Budgeting for future months
Can you budget for more than 3 months? I want to budget my savings in September but I can scroll months only till August. My subscription is ending on February next year.
You can, but I find it counter productive to go beyond even next month. I don't relish flipping through screens changing numbers when priorities or amounts inevitably change. Instead, I just grow an Income Replacement category.
However, if you want to go further, you need to budget in August to open up Sept. If you're trying to fully-budget an outflow that will be paid after August, it's recommended you just budget that in the current month or uniformly in the months leading up to the outflow (Rule 2).
Aquamarine Cartridge said:
This sort of content-free quip does absolutely nothing to help the OP
So, there were other responses that outlined details. I instead read Nolesrule's as something to make someone stop and think, which is beneficial.
It was an almost an identically styled comment of his a while back that made me stop and think about how I was (over)paying my credit card. I had another issue, and he basically said the real question was 'why was I paying down to $0 repeatedly?'. I then realized I should maybe learn something new, asked about it, considered the option, and have since chosen to both streamline my YNAB workflow and earn perpetual, compounding interest on my credit card statement amount.
The fact that someone is concise, frank, or possibly uses dry humor without emojis doesn't necessarily mean they're being rude. People from different geographical areas (and even social circles) have different mannerisms when they communicate. What may seem brusque in one region may be considered polite in another. I know when I traveled to New York as a student, the organizers warned us that the people there may seem rude, but they just have a different way of interacting than where I come from (somewhere further south).
I only write this response because I think it's important for the civility of the forum that people don't project unpleasant tones where they're not necessarily present. I, for one, have enough imagination to picture someone who typically uses few words and would say "No you don't. You just haven't realized it yet." with a slightly raised eyebrow, almost smile, and a twinkle in the eye that says, "I know where you are in this - come challenge your idea and you'll learn something you don't know yet." (OK, the smile is unnecessary - I've known great people whose laser-like attention is their version of acknowledging me as a person, and it's just as respectful.) Pedagogically, this is a good practice, because the learner doesn't have everything spelled out for them - they have to figure it out.
Anyways, the forum is a text-based medium, so we're missing many nonverbal cues. Why interpret the worst intention?
aka DerekSmalls said:
I receive commissions in amounts that would allow me to budget for several months into the future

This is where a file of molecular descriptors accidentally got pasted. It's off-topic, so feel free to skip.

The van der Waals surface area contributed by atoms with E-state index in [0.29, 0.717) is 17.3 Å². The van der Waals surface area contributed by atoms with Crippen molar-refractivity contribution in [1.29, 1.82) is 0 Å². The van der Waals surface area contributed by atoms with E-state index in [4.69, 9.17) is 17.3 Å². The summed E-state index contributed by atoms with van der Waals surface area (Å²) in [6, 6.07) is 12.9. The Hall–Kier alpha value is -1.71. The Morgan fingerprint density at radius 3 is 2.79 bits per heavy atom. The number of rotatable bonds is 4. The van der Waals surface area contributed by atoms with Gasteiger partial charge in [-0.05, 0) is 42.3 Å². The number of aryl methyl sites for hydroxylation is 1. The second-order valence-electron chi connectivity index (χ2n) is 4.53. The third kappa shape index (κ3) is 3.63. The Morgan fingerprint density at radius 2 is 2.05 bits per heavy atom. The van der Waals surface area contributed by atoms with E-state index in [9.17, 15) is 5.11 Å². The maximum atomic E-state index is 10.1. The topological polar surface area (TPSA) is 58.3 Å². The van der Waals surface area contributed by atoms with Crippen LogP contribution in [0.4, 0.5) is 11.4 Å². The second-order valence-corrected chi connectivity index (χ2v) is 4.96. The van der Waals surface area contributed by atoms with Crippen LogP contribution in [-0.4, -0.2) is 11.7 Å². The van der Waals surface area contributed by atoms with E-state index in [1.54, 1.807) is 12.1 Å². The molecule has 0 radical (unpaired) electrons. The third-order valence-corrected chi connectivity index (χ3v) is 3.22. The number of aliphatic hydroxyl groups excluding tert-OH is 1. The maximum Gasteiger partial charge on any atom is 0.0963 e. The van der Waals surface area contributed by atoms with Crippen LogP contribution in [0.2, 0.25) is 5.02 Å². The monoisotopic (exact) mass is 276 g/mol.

I suggest you consider a different, but equally useful job: enable planning once more information arrives.
To answer your question plainly, it is so much easier to budget each month once. Here are some specific scenarios.
1) If you have 3 months' worth of expenses saved up, great - stick it in a category called Loss of Income now and leave it there. You will presumably get paid regularly to maintain regular budgeting (unless you lose your income, in which case, reallocate from that category to cover regular expenses).
2) If you have irregular income, and you know you'll need what you have to last for a few months, great - put it in a Deferred Income category now, in this month. Each new month, take some out so you can fund that month.
3) If you're saving the money for something specific in September, make a category for it (tuition? big concert? whatever?) and stick the money there now, in the current month. It will be there waiting for you when it's time to be used. It's up to you whether you want to spend from that category or move the money to another category that makes more sense (tuition would stay, the concert would be categorized as fun and the money moved to support it).
The benefit of saving in a category separate from its spending is to maintain guidance on normal spending. For example, say I was going to some $200 event in December and the tickets go on sale in September. I have the money now and I don't want to accidentally spend it. If I put it in my regular fun category, I would look at the category to decide if I can get a woodworking tool, see the $225 available, and forget about the $200 dedicated to the concert. I would be sad come September because I would have to find the money all over again. Separating the specific savings is better for the budget, but when I actually buy the tickets, I'd categorize them as fun and move the money appropriately.
I hope that helps you out, Navy Blue Trumpet . If you have another scenario in mind, please ask! There are a lot of people on the forum with experience about the best ways of using the software to help your financial position.